Happy World Population Day! On July 11, 1987, the UN decided to “celebrate” the birth of the five-billionth person on earth by raising awareness of the growing world population. Since then, this day has been set aside to focus on population concerns.
People have been worrying about population since as far back as Tertullian. Most notable are the concerns of Thomas Malthus in 1789, who claimed that population growth would outrun the growth of production until humanity reached the point of subsistence, at which point the population would be held in check by famine, war, and disease. Despite years of doomsday warnings, the catastrophic overpopulation predictions have not come to pass. Is it time to question the legitimacy of some of these concerns?
Are we at risk of populating ourselves to extinction? In much of the world, there are actually concerns that the opposite is happening.
The world population is predicted to reach 10 billion by the year 2055, but the growth rate has been dropping for the past fifty years, and is expected to continue to do so. At the same time, many countries around the world, from Iran to Italy, to Japan, and now the United States, have witnessed declining birthrates in recent years, to the point that the birthrate is below replacement level. And it’s not just wealthy nations that have sub-replacement rates, there are plenty of developing nations on that list, too. What’s going on?
Last year, the United States saw the lowest birthrate in thirty years. Fewer millennials are having kids than (any generation before them). While these young couples cite a plethora of reasons to delay starting a family, or choose not to have children at all, including concerns over financial security, lack of a partner, and desire for leisure time, it is worth noting that 34% list worries of overpopulation and climate change as their reason for not starting families.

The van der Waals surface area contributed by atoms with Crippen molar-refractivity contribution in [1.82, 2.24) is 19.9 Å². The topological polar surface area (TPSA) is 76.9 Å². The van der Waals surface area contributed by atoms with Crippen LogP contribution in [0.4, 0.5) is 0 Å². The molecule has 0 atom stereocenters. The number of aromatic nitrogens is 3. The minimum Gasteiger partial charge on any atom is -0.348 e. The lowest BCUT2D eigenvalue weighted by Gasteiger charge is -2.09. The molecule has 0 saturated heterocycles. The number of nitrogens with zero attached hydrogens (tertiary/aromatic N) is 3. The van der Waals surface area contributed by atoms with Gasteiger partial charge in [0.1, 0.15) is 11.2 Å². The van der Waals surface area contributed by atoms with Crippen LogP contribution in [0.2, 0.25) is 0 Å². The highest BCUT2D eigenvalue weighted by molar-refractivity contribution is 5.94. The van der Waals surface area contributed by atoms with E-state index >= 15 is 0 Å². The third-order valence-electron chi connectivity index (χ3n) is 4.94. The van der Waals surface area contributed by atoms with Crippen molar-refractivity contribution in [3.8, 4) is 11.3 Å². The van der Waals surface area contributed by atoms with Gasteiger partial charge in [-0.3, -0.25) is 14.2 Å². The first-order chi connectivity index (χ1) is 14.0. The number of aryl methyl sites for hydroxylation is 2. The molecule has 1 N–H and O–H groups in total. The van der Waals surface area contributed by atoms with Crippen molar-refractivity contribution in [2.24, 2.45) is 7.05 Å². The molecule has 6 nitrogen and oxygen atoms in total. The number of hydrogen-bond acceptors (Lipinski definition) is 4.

Are these concerns warranted? Should we be worried about whether the earth can support us? FEE.org pointed out in 1990 that “overpopulation” is a relative term - it has to be shown in relation to something else. The earth can only be over populated if the population has exceeded available food, resources, and living space. Erle C. Ellis argues that this will not happen, because for all of history humans have been engineering and transforming ecosystems to sustain greater populations than “natural” ecosystems. “This is what we do and have always done,” he writes. “Our planet’s human-carrying capacity emerges from the capabilities of our social systems and our technologies more than from any environmental limits.”
Similarly, agricultural economist Lyman Stone says that it would be relatively easy to adapt food supplies to a larger population. In response to global warming concerns, he points out that a lower fertility rate would not significantly lower emissions. In fact, he argues, lower fertility rates can lead to higher consumption and economic output. A couple with no children may be more inclined to travel for vacation, thus increasing short-term CO2 emissions and having just as much, if not more, negative impact on the environment.
If overpopulation isn’t as much of a looming catastrophe as we are being told, we ought to consider if declining birth rates have negative implications. In the US, retirement-age adults are expected to outnumber children by 2035 for the first time in our nation’s history. This phenomenon, called graying population, is by no means unique to the US. The problem with this is that, as the older generation leaves the workforce, there are too few young workers entering the workforce to replace them. Continuing patterns of sub-replacement level birth rates leads to economic slowdown and stagnation. What is concerning is that these demographic slides have been difficult to reverse, and a growing number of nations are watching their birth rates slip below replacement level.
If sustainability is the goal, will focusing on reducing population growth really help to achieve it?
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